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I recently bought a Stanley plane SB-4. I have not heard of this plane until I saw one at home depot.. The price was right {$ 26.50}. I am having trouble getting the blade to cut in the bevel down position, the blade is right to the front of the mouth and will not cut at all. I put it in bevel up and it would cut but really poorly. What can I do to fix this problem if anything.

 I was looking on utube and could find no reference to help me. but no luck. I think maybe I bought a pig in a poke. But I did find out they were manufactured in Great Britain.

Please try and help me figure this out. I think it could be a good plane once I find out whats wrong.

By the way, I really like your channel on YouTube.

Thanks in advance.


Hello Allen

I would take this plane back because of it’s inferior quality and unfitness for purpose. The Stanley SB4 plane is and always will be piece of junk. If it were stainless steel, perhaps it could have been sold as a cheese slicer. Stanley came out with this plane type under different names years ago. It’s the very worst plane in the world and this again typifies The Home Depot inability to cater to the needs of its undeserved loyal following who rely on them to provide quality at fair prices and not cheap and unfit products. I should give them the benefit of the doubt but it’s doubtful that they sought expert insight or even tried out the plane. They will have relied on the old Stanley name, which really lost credibility for tool making of quality back in the 1970’s.

Go online, look for a Stanley #4, pre 1970’s are all fine, find one you like, send me the link and I will look at it for you and let you now whether it seems OK and what you should bid for it. If you don’t have the time, find a US tool dealer to supply you with one. Buying a good Stanley #4 will last about 100 years of full-time use. I have used mine now for 50 and it shows no sign of deterioration. It also feels quite lovely.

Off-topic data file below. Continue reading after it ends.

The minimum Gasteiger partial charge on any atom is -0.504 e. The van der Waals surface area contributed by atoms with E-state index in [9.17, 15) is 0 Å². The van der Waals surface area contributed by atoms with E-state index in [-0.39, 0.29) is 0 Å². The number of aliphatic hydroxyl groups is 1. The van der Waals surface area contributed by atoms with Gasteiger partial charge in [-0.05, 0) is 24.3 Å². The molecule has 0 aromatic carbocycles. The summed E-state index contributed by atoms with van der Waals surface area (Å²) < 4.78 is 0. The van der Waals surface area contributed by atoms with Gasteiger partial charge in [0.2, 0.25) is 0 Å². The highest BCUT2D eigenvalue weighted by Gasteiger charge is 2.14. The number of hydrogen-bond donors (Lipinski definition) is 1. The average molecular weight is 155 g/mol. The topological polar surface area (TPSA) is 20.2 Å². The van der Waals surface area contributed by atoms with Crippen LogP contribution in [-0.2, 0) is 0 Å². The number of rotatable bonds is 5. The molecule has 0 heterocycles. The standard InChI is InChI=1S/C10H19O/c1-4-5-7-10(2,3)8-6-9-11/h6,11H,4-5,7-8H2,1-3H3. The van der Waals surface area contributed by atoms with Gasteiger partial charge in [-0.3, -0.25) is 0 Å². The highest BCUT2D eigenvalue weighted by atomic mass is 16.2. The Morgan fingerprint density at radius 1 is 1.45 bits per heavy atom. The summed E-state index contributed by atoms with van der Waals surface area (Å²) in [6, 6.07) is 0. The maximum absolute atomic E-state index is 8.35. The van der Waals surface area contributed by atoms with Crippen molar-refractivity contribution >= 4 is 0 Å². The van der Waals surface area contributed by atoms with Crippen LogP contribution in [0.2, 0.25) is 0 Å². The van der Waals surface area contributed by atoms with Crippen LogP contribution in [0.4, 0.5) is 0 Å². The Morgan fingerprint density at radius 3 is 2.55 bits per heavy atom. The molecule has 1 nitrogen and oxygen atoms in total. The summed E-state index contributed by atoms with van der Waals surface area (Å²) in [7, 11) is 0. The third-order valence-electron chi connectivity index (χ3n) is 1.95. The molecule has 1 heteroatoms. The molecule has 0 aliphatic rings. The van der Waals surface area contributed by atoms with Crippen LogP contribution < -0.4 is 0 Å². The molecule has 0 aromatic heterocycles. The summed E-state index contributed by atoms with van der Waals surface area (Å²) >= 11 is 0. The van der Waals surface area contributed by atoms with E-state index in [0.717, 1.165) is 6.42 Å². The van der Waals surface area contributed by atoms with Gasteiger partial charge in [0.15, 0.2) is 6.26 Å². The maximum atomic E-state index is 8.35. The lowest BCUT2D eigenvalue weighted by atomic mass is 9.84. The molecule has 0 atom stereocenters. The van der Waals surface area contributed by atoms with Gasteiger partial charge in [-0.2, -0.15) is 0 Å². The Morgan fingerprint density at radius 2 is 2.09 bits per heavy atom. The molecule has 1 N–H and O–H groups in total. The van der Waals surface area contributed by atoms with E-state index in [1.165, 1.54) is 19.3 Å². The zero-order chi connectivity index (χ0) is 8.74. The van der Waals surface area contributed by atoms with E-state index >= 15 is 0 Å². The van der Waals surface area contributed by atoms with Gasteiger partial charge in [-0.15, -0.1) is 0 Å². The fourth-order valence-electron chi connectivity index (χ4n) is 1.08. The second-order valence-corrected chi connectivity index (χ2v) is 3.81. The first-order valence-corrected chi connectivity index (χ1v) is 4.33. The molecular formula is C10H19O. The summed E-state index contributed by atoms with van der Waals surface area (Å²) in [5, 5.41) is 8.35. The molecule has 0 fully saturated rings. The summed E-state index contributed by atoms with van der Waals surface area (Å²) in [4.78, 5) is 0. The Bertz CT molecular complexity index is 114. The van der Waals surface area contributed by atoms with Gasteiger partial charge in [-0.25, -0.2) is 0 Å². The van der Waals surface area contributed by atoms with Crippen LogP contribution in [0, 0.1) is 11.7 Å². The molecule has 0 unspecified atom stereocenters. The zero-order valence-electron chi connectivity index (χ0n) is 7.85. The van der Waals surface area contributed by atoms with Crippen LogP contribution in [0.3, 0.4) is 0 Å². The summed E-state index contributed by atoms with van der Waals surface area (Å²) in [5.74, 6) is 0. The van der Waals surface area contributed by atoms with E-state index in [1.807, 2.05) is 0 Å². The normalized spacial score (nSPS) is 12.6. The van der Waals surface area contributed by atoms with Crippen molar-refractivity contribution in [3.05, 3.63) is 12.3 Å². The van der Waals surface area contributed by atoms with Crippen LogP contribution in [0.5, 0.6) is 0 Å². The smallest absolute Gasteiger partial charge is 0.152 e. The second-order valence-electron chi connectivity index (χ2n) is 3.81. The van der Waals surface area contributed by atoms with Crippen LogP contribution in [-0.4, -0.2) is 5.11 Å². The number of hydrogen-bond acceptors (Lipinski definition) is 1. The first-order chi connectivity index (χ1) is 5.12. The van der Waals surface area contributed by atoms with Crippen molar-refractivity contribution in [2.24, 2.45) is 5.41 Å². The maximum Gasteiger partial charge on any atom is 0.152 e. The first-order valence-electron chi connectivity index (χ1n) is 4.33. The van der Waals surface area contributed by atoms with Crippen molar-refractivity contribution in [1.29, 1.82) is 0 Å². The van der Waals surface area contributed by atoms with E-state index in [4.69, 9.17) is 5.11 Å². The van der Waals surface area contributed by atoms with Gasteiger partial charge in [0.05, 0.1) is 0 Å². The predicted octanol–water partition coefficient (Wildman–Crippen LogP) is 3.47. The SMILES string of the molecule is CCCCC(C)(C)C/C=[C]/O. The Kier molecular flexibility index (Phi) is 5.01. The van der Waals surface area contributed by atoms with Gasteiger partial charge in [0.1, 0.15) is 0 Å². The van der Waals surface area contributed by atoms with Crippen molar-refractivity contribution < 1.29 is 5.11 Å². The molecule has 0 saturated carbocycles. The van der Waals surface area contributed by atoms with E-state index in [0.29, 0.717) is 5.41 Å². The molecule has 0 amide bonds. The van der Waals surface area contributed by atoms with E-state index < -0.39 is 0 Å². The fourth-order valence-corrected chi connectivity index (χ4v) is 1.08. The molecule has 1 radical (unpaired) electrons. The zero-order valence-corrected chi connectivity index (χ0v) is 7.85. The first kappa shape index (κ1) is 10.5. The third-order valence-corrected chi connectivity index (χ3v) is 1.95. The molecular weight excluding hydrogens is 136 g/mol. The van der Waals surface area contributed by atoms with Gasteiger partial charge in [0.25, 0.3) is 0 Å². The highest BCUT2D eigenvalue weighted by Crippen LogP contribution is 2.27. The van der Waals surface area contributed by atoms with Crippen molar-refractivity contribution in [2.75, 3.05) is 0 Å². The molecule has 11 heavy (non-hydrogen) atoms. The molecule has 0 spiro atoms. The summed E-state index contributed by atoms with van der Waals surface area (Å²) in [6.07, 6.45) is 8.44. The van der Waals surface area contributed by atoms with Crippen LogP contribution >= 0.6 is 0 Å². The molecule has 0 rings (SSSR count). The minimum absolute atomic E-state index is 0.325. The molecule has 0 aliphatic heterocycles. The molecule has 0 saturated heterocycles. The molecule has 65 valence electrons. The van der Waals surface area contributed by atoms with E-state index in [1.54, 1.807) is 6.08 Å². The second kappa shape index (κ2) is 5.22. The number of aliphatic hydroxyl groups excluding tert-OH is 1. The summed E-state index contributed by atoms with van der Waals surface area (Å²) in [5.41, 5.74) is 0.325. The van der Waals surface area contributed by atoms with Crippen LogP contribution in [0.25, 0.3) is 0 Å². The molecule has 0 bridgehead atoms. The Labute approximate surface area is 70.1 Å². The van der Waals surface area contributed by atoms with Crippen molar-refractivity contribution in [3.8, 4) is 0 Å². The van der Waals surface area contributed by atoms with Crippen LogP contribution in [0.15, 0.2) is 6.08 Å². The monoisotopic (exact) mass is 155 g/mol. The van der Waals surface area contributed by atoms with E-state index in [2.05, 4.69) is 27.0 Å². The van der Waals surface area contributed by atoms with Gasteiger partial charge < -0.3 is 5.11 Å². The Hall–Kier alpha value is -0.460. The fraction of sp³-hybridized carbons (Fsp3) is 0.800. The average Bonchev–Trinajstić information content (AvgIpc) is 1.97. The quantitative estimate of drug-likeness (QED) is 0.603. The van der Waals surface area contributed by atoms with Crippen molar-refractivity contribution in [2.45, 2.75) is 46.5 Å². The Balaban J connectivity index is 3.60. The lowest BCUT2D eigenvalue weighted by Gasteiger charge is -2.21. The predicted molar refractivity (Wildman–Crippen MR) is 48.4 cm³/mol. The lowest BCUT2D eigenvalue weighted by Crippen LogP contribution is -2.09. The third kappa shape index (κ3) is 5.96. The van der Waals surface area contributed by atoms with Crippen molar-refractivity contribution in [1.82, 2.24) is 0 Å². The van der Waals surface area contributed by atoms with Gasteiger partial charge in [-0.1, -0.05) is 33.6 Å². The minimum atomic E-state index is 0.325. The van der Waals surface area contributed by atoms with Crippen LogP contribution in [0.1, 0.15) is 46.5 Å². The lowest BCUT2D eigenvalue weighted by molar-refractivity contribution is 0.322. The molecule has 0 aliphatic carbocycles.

Best for now,



  1. Eddy flynn on 29 May 2013 at 5:11 pm

    well Allen with advice like that you can’t go wrong best of luck

  2. Paul Sellers on 29 May 2013 at 6:36 pm

    If I was paying that kind of money I would buy two Stanley #4’s on eBay; even 3. Set them up differently. Or…….a Stanley #5 1/2 and a #4 plue another #4 or put some money away and settle for the #4 first followed by a #5 or a #5 1/2

    • David Knight on 30 May 2013 at 12:29 am

      I agree – $126 US will buy a lot of vintage planes that will work far better than that. Todays Stanley is not the same as Stanley of pre 1960’s.

    • Marc C. DiGiuseppe on 23 August 2017 at 10:49 pm

      Hi Paul,

      I was given a brand new Stanley SB4 about a year ago. I tried to use it after sharpening the blade but it was “klunkey” in my hands so I set it aside. Much later, when I was preparing to “tune” my old Stanley planes that once belonged to my great uncle–as I hadn’t really “spruced” them up for ages–I took the time to watch your video on restoring an old Stanley #4. I watched it several times and then tuned all of my antique Stanleys according to your protocol. Of course, they work like new now. I then thought to apply the same technique to the SB4. After flattening the bottom and sides, smoothing it with the grade paper I saw you use and preparing the body by softening all the edges and putting a slanted edge on the back like I saw you do in the video, I then sharpened the blade according to your protocol which included rounding the corners and using the strop with stropping compound. What can I say, Paul? The plane spit out and neat shaving as thin as tissue paper the very first time! It still felt “light” in my hand and I’m not advocating the SB4 but, I can tell you that your restoration and “tuning” technique is nothing short of magical! It tuned a sow’s ear into a silk purse! So, “Sellersizing” your plane WILL make a big difference.

  3. W. Muse on 19 February 2014 at 6:58 am

    I’m glad I found this.The only plane I currently have is the sb4 (bought it to fix a swelling door some years ago)… I am working on getting my workshop set up, and it looks like I’ll be doing most of my shopping on ebay, as well as buying Paul Sellers’ books and DVDs. Thank you, Mr. Sellers.

    • felix on 15 December 2015 at 2:54 am

      Not to be funny or anything but I got two if these planes. Both set up as scrubbers. To get them to work had to change blade angles and run bevel up.

      • Paul Sellers on 15 December 2015 at 7:48 am

        If it works it works. Great.

  4. Dave Turnbull on 26 June 2014 at 5:54 pm